'Rashomon': one murder, four points of view. What really happened?


  • Arts
  • Friday, 21 Feb 2020

The cast of the play 'Rashomon', which centres on a murder in a bamboo forest in feudal Japan. Photo: TRBANPHOTO

It's a case that would frustrate even the most qualified lawyer.

In classical Japan, a samurai has been murdered and his wife raped. A woodcutter discovers the body, and a notorious bandit claims responsibility for the crime. A trial is held, and testimony is heard from the bandit, the woodcutter and the wife. Even the samurai manages to tell his side of the story, after being summoned by a medium.

The thing is, all the testimonies contradict each other. Whose version of events is most accurate? Whose testimony is true, and whose is false? Who is lying... but is it possible that no one is?

Such is the tale of Rashomon, a short story by Ryunosuke Akutagawa. Most people know it through through the classic 1950 Japanese film by legendary director Akira Kurosawa, who combined two Ryunosuke stories. This multi-layered story of differing perspectives is considered one of the greatest films ever made, and marked Japan’s entry into world cinema.

In 1959, the play was written for Broadway by Fay and Michael Kanin.

The Actors Studio first presented a bilingual theatre adaptation (English/Mandarin) to audiences here in 2003 with a series of shows at The Actors Studio in Bangsar and Istana Budaya. In 2004, a version of Rashomon was performed at the Cheong Fatt Tze mansion in George Town. In 2013, a “modern” version with bright neon lights lit up the KLPac venue.

Did you bring mosquito repellent? Doppo Narita (left) and Maiya Goshima play the Bandit and the Wife in The Actors Studio's upcoming version of 'Rashomon'. The show, which features a bamboo forest on stage, opens on Feb 29. Photo: TRBANPHOTODid you bring mosquito repellent? Doppo Narita (left) and Maiya Goshima play the Bandit and the Wife in The Actors Studio's upcoming version of 'Rashomon'. The show, which features a bamboo forest on stage, opens on Feb 29. Photo: TRBANPHOTO

Later this month, Rashomon returns to KLPac in a signature dark production that pays tribute to the show’s core themes of investigating the nature of truth and meaning of justice.

It’s a tale stained by murder, theft, sexual misconduct, lying and intoxication. Through it all, director Joe Hasham has to guide his cast through a challenging script, which aims to impart a hopeful conclusion.

The upcoming take on Rashomon features Japanese actors Doppo Narita and Maiya Goshima, who play the Bandit and the Wife respectively. The show, presented by The Actors Studio and The Japan Foundation, KL, also includes a local cast of 12 actors.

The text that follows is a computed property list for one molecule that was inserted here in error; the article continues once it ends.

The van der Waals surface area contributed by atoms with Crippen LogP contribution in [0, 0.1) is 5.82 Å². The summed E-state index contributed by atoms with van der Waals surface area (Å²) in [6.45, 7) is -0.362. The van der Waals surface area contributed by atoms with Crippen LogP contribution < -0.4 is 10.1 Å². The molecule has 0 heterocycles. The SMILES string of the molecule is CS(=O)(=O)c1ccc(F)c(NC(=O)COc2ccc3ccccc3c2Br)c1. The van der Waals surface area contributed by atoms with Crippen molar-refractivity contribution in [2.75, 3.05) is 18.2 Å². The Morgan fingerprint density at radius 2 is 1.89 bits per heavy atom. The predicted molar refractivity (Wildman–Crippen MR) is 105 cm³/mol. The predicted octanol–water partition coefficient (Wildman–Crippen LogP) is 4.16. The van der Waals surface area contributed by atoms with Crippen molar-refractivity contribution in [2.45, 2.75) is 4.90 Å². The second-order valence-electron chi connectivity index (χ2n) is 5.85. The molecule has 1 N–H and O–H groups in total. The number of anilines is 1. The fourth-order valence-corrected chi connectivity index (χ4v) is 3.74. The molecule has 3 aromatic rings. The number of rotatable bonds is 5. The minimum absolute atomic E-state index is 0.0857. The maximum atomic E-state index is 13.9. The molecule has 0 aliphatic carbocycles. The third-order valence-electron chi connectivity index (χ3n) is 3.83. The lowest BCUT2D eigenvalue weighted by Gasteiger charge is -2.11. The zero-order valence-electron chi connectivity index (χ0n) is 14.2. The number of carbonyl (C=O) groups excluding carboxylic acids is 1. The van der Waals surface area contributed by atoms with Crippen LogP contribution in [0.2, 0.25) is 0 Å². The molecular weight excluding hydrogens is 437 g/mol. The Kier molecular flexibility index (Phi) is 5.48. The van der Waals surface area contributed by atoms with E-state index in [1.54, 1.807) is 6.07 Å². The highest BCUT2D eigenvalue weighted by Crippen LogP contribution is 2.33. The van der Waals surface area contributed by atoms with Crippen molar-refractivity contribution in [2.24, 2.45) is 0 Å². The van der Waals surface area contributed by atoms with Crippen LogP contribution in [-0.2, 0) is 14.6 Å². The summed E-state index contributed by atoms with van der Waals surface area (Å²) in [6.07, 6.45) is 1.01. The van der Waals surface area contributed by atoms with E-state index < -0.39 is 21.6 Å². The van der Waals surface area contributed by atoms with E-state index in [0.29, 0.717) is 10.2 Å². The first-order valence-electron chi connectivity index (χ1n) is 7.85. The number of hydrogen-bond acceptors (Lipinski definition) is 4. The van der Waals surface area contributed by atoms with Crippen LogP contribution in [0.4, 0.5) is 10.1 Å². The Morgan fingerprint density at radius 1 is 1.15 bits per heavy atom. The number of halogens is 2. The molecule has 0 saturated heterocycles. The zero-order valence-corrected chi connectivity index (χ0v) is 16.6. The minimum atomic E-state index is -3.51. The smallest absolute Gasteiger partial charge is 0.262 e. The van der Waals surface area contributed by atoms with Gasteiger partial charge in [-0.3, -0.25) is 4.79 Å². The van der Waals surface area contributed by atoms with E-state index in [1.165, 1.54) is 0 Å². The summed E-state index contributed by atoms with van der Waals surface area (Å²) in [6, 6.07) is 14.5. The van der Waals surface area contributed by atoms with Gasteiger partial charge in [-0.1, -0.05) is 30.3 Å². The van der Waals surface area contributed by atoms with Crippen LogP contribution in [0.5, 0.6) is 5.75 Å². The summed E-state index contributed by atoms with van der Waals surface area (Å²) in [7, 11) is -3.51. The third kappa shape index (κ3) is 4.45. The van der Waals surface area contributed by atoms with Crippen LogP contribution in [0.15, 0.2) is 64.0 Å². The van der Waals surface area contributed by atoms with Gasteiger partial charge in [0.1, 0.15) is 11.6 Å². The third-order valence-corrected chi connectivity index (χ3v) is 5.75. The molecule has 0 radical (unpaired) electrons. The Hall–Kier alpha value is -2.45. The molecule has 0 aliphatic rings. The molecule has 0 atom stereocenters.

“Rashomon is iconic. When we did the first versions in 2003 and 2004, we thought, what a wonderful piece of theatre! It’s one of the plays we’ve always felt very close to, and been desperately wanting to do again. We actually wanted to do it as part of our 30th anniversary celebration last year, but couldn’t fit in it, ” says Hasham, 72.

The show’s creative team is a mix of old and new, with many involved in previous Rashomon stagings returning. Doppo reprises the role of the Bandit from the 2013 version. Renowned butoh practitioner Lee Swee Keong, who played the character of The Priest in the 2003 production also returns, while Omar Ali, who was in 2013’s Rashomon, now plays the Samurai Husband. Datuk Faridah Merican, who directed the 2003 and 2004 versions, plays the character of the Judge.

Know any City Pop dancefloor moves? Lee Swee Keong (left) and Ho Lee Ching play The Priest and The Medium respectively. Photo: TRBANPHOTOKnow any City Pop dancefloor moves? Lee Swee Keong (left) and Ho Lee Ching play The Priest and The Medium respectively. Photo: TRBANPHOTO

"The first time I played the monk in Rashomon was 16 years ago, and then I was just an actor playing the role of a monk. But in recent years, my dancing has moved towards the path of 'spiritual practice'. And so now the monk's character is something I have become familiar with according to my spiritual studies and observations," says Lee.

To add to the diversity, this version of Rashomon features actors conversing in Japanese, Mandarin and English. Hasham wants to pay tribute to the play’s Japanese origins, while at the same time being a reflection of 21st century multiculturalism. Subtitles would be projected on screen.

Actress Maiya admits she had to get her head behind the trilingual script.